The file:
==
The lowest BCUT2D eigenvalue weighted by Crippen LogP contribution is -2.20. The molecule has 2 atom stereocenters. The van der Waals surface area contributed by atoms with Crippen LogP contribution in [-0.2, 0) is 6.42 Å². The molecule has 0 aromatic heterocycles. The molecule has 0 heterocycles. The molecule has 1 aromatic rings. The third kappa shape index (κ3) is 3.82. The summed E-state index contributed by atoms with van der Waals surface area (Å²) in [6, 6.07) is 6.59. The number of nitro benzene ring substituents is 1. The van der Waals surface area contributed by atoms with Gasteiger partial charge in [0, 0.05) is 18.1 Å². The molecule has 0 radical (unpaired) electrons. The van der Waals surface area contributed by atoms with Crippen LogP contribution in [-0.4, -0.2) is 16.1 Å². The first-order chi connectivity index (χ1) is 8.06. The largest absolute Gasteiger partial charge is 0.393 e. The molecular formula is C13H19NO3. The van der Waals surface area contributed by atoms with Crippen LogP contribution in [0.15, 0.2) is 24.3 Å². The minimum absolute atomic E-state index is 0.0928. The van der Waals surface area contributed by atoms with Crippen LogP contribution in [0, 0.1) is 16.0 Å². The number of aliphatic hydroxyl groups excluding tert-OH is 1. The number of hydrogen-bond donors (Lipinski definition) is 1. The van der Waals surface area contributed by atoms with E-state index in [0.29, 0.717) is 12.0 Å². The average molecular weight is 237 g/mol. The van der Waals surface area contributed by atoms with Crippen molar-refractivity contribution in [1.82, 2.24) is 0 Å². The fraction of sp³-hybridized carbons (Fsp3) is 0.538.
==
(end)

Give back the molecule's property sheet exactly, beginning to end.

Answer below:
The lowest BCUT2D eigenvalue weighted by Crippen LogP contribution is -2.20. The molecule has 2 atom stereocenters. The van der Waals surface area contributed by atoms with Crippen LogP contribution in [-0.2, 0) is 6.42 Å². The molecule has 0 aromatic heterocycles. The molecule has 0 heterocycles. The molecule has 1 aromatic rings. The third kappa shape index (κ3) is 3.82. The summed E-state index contributed by atoms with van der Waals surface area (Å²) in [6, 6.07) is 6.59. The number of nitro benzene ring substituents is 1. The van der Waals surface area contributed by atoms with Gasteiger partial charge in [0, 0.05) is 18.1 Å². The molecule has 0 radical (unpaired) electrons. The van der Waals surface area contributed by atoms with Crippen LogP contribution in [-0.4, -0.2) is 16.1 Å². The first-order chi connectivity index (χ1) is 8.06. The largest absolute Gasteiger partial charge is 0.393 e. The molecular formula is C13H19NO3. The van der Waals surface area contributed by atoms with Crippen LogP contribution in [0.15, 0.2) is 24.3 Å². The minimum absolute atomic E-state index is 0.0928. The van der Waals surface area contributed by atoms with Crippen LogP contribution in [0, 0.1) is 16.0 Å². The number of aliphatic hydroxyl groups excluding tert-OH is 1. The number of hydrogen-bond donors (Lipinski definition) is 1. The van der Waals surface area contributed by atoms with E-state index in [0.29, 0.717) is 12.0 Å². The average molecular weight is 237 g/mol. The van der Waals surface area contributed by atoms with Crippen molar-refractivity contribution in [1.82, 2.24) is 0 Å². The fraction of sp³-hybridized carbons (Fsp3) is 0.538.